UW virology chief: Not yet at the top of the omicron in Washington state

In Washington state, at least in the local population that UW Medicine cares for, it’s not yet safe to say that cases of the omicron variant of COVID-19 have peaked. Dr. Keith Jerome, head of UW Virology, told Seattle’s Morning News it was still too early to know.

“We are not yet getting as many cases as some parts of the country. Our positivity rates are higher than they have ever been, and most of them are omicron. So hopefully that peak comes soon, but we’re not there yet,” he said.

Dr Jerome noted that recent cases identified in the area are around 90% omicron, but the delta is still clinging on.

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As for protection against omicron, he says it’s true that masks are still effective, isolation is effective, and cases are mostly mild in vaccinated people, but that’s something worrying.

“It seems to be a milder disease. One thing that’s complicated then is that most people who are getting omicron now, most of the population have been vaccinated or have had COVID. So by definition the cases will be milder,” he said.

“It is very reasonable to continue to take the same precautions. We should all do this,” he added. “Let’s try not to understand that. One thing people forget is that even though this is a milder disease, at UW Medicine we have more patients in the hospital than ever before, across any part of that. So the hospitals are overflowing. »

He says that means if you arrive with a broken arm, heart attack or stroke, it’s harder to get treatment.

“Our frontline suppliers are doing an amazing job of trying to stay ahead of all of this, and they work so hard,” he said. “But if we can go back to that idea to kind of flatten the curve, remember that from the start? If we can do that and just slow it down, to save room in the hospital for all the other things that happen in human life, that would be fantastic.

Dr. Jerome also acknowledges that none of the prevention strategies — like masks or distancing — are perfect, but that was never the goal.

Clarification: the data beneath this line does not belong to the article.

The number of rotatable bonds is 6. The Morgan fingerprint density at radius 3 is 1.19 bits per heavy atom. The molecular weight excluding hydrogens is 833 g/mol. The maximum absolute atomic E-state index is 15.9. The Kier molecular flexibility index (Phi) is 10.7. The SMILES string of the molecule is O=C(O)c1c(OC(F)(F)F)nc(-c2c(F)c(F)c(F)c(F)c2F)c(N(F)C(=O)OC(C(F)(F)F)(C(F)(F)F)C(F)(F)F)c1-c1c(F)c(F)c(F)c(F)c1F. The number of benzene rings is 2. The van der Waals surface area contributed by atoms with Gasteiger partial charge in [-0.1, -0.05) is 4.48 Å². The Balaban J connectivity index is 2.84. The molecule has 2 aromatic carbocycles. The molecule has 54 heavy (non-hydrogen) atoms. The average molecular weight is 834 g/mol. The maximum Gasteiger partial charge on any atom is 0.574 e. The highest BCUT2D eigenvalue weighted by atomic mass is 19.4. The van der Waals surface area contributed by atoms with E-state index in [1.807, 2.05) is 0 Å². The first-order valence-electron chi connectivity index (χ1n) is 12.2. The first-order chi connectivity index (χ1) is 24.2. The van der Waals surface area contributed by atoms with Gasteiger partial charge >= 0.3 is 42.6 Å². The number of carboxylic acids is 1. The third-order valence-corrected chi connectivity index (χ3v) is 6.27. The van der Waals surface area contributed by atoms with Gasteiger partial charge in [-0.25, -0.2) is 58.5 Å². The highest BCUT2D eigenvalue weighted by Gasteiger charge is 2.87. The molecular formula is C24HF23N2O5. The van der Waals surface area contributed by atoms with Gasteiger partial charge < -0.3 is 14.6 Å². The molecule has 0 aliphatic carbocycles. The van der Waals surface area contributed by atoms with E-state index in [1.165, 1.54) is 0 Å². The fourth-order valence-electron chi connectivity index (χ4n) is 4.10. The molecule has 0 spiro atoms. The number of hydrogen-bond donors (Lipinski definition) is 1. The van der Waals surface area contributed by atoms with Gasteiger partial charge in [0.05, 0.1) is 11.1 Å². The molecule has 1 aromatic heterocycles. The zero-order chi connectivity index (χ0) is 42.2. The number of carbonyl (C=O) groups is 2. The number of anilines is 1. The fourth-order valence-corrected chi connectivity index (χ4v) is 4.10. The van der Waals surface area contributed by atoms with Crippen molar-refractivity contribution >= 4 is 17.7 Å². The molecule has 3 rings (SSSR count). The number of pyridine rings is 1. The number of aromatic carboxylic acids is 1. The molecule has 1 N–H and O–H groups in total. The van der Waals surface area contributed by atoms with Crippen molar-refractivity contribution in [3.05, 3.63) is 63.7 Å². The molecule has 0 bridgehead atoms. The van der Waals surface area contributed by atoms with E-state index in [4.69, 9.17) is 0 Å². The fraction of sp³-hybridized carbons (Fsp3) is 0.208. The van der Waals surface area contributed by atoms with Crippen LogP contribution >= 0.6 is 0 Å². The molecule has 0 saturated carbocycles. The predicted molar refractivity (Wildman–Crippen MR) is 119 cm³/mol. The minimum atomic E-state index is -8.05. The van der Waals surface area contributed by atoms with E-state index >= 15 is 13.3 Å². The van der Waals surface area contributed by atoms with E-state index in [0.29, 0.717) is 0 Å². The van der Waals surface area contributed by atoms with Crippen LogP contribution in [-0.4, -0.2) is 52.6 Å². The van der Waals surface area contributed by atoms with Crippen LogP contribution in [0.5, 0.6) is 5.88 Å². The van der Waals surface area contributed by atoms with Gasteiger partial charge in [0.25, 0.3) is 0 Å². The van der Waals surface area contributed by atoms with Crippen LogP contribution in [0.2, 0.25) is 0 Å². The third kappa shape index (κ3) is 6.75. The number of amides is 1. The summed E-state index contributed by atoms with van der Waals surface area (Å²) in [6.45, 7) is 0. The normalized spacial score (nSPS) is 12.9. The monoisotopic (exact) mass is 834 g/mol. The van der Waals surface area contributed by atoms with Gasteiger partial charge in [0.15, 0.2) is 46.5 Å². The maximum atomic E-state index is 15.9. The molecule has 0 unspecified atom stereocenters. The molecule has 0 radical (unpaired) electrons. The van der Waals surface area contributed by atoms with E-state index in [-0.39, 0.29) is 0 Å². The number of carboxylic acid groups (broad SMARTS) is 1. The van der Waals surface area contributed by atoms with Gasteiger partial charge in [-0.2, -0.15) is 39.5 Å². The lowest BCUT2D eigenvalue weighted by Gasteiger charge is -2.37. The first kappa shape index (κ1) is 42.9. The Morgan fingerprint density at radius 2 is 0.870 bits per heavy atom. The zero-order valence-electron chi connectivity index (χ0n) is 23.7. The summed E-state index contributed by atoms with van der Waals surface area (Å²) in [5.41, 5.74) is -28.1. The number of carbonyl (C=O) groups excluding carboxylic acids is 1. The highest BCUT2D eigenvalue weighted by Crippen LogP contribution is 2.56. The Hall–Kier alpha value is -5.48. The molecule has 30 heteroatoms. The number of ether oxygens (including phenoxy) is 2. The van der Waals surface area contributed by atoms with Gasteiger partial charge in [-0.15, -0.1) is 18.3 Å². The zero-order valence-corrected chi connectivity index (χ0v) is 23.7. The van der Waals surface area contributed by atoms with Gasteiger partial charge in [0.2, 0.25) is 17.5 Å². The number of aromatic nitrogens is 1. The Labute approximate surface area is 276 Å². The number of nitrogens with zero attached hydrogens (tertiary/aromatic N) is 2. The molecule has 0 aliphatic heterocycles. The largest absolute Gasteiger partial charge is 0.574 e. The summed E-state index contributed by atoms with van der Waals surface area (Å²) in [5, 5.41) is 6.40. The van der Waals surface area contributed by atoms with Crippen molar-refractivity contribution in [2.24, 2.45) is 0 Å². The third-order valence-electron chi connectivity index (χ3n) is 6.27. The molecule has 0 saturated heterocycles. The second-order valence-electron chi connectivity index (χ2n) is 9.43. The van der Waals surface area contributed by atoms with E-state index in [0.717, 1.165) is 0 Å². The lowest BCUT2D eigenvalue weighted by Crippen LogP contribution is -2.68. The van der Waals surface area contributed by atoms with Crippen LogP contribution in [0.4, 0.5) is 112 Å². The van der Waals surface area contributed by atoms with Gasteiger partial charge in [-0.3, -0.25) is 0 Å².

“None of these things are perfect. We’ve said the science has been very consistent on this,” he said. “And there’s a tendency to try to black and white everything.”

At first, he recalled, it was said that a mask served more to protect others. It’s never been a guarantee that you won’t get infected if you wear a mask, but it does help.

“Vaccines are not perfect,” he added. “They fight to keep you from getting infected, for example. They’re really, really good at keeping you out of the hospital, but they’re not perfect. All of these things are things we can do to slow the rate of infection.

Alternatively, says Dr Jerome, we could have an ‘omicron party’ tomorrow and instead of a million cases, we can have 10 million cases at the same time ‘and no one will be able to get into the hospital’.

“Yeah, it stinks what we have to do, I get that,” he said. “On the other hand, I think a lot of life has been, for many of us, a semblance of going back to the pre-pandemic days. OK, we wear a mask, but not all of us are sitting at home all the time now is a sensible way to minimize risk, while living a meaningful and rich life.

To help those who are still at great risk, such as doctors, teachers and young children who cannot be vaccinated, Dr Jerome says this is where we need to “stick together as a community”.

“There are a variety of things we can do to learn to live with this virus,” he added. “It’s not going away, and anyone who tells you that we’re going to be living in a truly post-COVID world is probably not going to equalize you. These viruses are now endemic and we’re going to be living with them one way or another for a very long time. long time.

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“A level that we tolerate as a society”

Going forward, it is impossible to know if there will continue to be more impactful variants of COVID-19 in the near future. In the long term, COVID is different from the flu and is a different virus, as Dr. Jerome noted, but beyond the virological aspects, it may be more like the flu in terms of its effect on us.

“Maybe it’s more like the flu and we have waves every year, and some years are worse than others,” he said. “But it’s at a level that we can tolerate as a society. Many people are dying from the flu, and it is a tragedy for the individuals and families affected, and yet society continues.

“That’s probably something we’re going to have here,” he continued. “But we need to take it to a more controlled level, and we need to have a broader conversation about what it is. Omicron encouraged in this regard that it is a milder disease, but are there any guarantees that you could not have a new highly infectious and clinically serious variant? Of course, that’s a concern.

Listen to both parts of Dr. Keith Jerome’s interview on Seattle’s Morning News podcast below:

Listen to Seattle’s Morning News weekday mornings from 5-9am on KIRO Radio, 97.3 FM. Subscribe to the podcast here.

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